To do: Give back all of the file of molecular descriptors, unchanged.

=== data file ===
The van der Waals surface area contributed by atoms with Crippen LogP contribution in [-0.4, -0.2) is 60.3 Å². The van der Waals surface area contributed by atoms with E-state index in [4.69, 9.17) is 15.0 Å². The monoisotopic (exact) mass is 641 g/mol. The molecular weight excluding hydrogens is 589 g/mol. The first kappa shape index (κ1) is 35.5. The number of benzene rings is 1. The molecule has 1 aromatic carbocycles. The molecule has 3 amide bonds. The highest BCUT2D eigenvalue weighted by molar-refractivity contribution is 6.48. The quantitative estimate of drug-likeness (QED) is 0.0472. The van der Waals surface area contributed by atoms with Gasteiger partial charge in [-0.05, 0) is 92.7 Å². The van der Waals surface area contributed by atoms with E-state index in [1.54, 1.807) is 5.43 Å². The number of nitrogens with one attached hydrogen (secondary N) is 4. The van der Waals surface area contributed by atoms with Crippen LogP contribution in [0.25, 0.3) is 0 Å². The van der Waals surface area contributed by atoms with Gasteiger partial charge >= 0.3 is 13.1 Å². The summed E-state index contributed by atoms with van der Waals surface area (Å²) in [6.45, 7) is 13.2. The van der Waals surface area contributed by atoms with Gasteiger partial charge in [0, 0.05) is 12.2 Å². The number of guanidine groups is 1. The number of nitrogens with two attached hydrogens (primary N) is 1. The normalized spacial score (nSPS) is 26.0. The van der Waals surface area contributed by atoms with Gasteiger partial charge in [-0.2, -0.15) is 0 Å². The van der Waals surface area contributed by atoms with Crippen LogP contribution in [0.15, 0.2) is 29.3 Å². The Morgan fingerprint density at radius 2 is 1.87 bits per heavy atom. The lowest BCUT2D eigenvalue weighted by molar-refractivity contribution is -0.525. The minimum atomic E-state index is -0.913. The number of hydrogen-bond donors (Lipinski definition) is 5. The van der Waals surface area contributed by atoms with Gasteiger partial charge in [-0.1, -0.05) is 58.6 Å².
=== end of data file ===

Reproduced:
The van der Waals surface area contributed by atoms with Crippen LogP contribution in [-0.4, -0.2) is 60.3 Å². The van der Waals surface area contributed by atoms with E-state index in [4.69, 9.17) is 15.0 Å². The monoisotopic (exact) mass is 641 g/mol. The molecular weight excluding hydrogens is 589 g/mol. The first kappa shape index (κ1) is 35.5. The number of benzene rings is 1. The molecule has 1 aromatic carbocycles. The molecule has 3 amide bonds. The highest BCUT2D eigenvalue weighted by molar-refractivity contribution is 6.48. The quantitative estimate of drug-likeness (QED) is 0.0472. The van der Waals surface area contributed by atoms with Gasteiger partial charge in [-0.05, 0) is 92.7 Å². The van der Waals surface area contributed by atoms with E-state index in [1.54, 1.807) is 5.43 Å². The number of nitrogens with one attached hydrogen (secondary N) is 4. The van der Waals surface area contributed by atoms with Crippen LogP contribution in [0.25, 0.3) is 0 Å². The van der Waals surface area contributed by atoms with Gasteiger partial charge >= 0.3 is 13.1 Å². The summed E-state index contributed by atoms with van der Waals surface area (Å²) in [6.45, 7) is 13.2. The van der Waals surface area contributed by atoms with Gasteiger partial charge in [0, 0.05) is 12.2 Å². The number of guanidine groups is 1. The number of nitrogens with two attached hydrogens (primary N) is 1. The normalized spacial score (nSPS) is 26.0. The van der Waals surface area contributed by atoms with Gasteiger partial charge in [-0.2, -0.15) is 0 Å². The van der Waals surface area contributed by atoms with Crippen LogP contribution in [0.15, 0.2) is 29.3 Å². The Morgan fingerprint density at radius 2 is 1.87 bits per heavy atom. The lowest BCUT2D eigenvalue weighted by molar-refractivity contribution is -0.525. The minimum atomic E-state index is -0.913. The number of hydrogen-bond donors (Lipinski definition) is 5. The van der Waals surface area contributed by atoms with Gasteiger partial charge in [-0.1, -0.05) is 58.6 Å².